State set to meet about Aberdeen school system
Published: April 18,2012
Tags: Aberdeen, Blake Wilson, Drew, education, Gov. Phil Bryant, Hazlehurst, Indianola, Mississippi, Mississippi Business Journal, Mississippi Department of Education, Mississippi Economic Council, Mississippi's Commission on School Accreditation, North Panola, Okolona, Royce Stephens, Sunflower County, Tate County, The Associated Press
Mississippi’s Commission on School Accreditation is scheduled to meet Wednesday in Jackson and appears poised to declare a state of emergency in the 1,400-student Aberdeen district, which educates students in parts of Monroe County.
Any such declaration would then move on to the state Board of Education and Gov. Phil Bryant before becoming effective.
It’s unclear what’s prompting the meeting, although in an unrelated discussion of school finances earlier this year, a state official said Aberdeen had trouble making payroll in December. The state’s academic performance rating system has Aberdeen on “academic watch,” usually not low enough to prompt a takeover.
The language in Wednesday’s agenda indicates an “extreme emergency situation regarding the safety, security, and educational interests of the children enrolled.” Such language lines up with state rules on one of the reasons that can prompt a takeover.
Mississippi Department of Education spokesmen refused requests Tuesday from The Associated Press to discuss the situation or release in advance a copy of materials sent to commission members. They said lawyers were still working on the full materials that commission members would receove Wednesday.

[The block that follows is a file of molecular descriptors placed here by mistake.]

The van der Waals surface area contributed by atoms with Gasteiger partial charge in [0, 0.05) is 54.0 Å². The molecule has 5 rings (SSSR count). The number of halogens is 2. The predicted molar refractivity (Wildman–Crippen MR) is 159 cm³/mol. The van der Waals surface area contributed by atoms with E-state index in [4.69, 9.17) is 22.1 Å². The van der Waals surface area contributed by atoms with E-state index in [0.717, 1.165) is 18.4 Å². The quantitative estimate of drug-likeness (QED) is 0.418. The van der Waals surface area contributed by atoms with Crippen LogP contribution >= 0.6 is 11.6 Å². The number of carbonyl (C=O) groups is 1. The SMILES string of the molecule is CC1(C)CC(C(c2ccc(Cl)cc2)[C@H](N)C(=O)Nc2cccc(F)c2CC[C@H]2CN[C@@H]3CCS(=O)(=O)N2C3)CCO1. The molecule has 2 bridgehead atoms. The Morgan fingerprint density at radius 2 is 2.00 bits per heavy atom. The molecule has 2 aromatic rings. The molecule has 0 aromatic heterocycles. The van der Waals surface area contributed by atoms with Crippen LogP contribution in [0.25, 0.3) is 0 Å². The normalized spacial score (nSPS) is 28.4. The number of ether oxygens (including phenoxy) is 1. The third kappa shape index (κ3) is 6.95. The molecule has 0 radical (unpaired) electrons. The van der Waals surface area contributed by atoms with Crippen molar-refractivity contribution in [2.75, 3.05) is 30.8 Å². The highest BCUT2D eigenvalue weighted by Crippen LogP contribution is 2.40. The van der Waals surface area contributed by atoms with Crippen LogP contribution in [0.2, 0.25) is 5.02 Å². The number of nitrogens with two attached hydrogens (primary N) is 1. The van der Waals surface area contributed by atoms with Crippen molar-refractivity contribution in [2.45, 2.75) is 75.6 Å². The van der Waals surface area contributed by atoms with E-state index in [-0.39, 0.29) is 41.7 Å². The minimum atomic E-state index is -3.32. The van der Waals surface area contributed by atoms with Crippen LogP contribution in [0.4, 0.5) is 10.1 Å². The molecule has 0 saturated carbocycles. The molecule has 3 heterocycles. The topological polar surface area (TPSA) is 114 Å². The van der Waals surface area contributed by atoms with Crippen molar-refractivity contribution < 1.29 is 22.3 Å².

Seven of the state’s 152 school districts are now under state control: Drew, Hazlehurst, Indianola, North Panola, Okolona, Sunflower County and Tate County.
Blake Wilson, the chief executive of the Mississippi Economic Council who sits on the commission as a citizen representative, pushed for more openness in a commission proceeding earlier this year when the Jackson city system’s accreditation was under scrutiny. He said Tuesday he was told not to release any information before the meeting.
Royce Stephens, president of the Aberdeen school board, said he plans to appear Wednesday, but said he didn’t know why exactly state officials were trying to remove the current superintendent and board.
“I haven’t received any information,” Stephens said. “They told me I had 10 minutes to speak.”
Stephens acknowledged the district had faced accreditation and financial issues, but said current leaders are moving to remedy the situation.
“We can take care of our own problems here if given a chance,” Stephens said.
State officials have expressed concern that districts released from state control may slip back into their bad habits, prompting a second takeover.
Laws are moving through the Legislature that could let the state abolish or forcibly merge districts that are taken over for a second time, although opposition has bogged that proposal down. Another proposal would allow the accrediting commission to withdraw accreditation, allowing students to transfer elsewhere and ending interscholastic sports in a district. The state also wants to merge the Drew, Indianola and Sunflower County schools into one district.
To sign up for Mississippi Business Daily Updates, click here.
FOLLOW THE MBJ ON TWITTERMy Tweets
Top Posts & Pages
- DAVID DALLAS: You say “Obama”, I say “Ebola”
- Judge gets more time to fight efforts to remove him from office
- Voters to decide whether hunting, fishing is constitutional right
- MARTIN WILLOUGHBY: Andrew Adams helps grow Addicus
- Coast cleanup nets 1,600 bags of trash — and a watermelon patch
- State's bad bridges continue to raise concerns among officials
- Number of visitors to Natchez Trace makes big jump
- MISSISSIPPI RISING: Time to sell the image
- Epidemiologist: State's hospitals can identify, isolate Ebola cases
- C Spire wins national award, cash prize for marketing analytics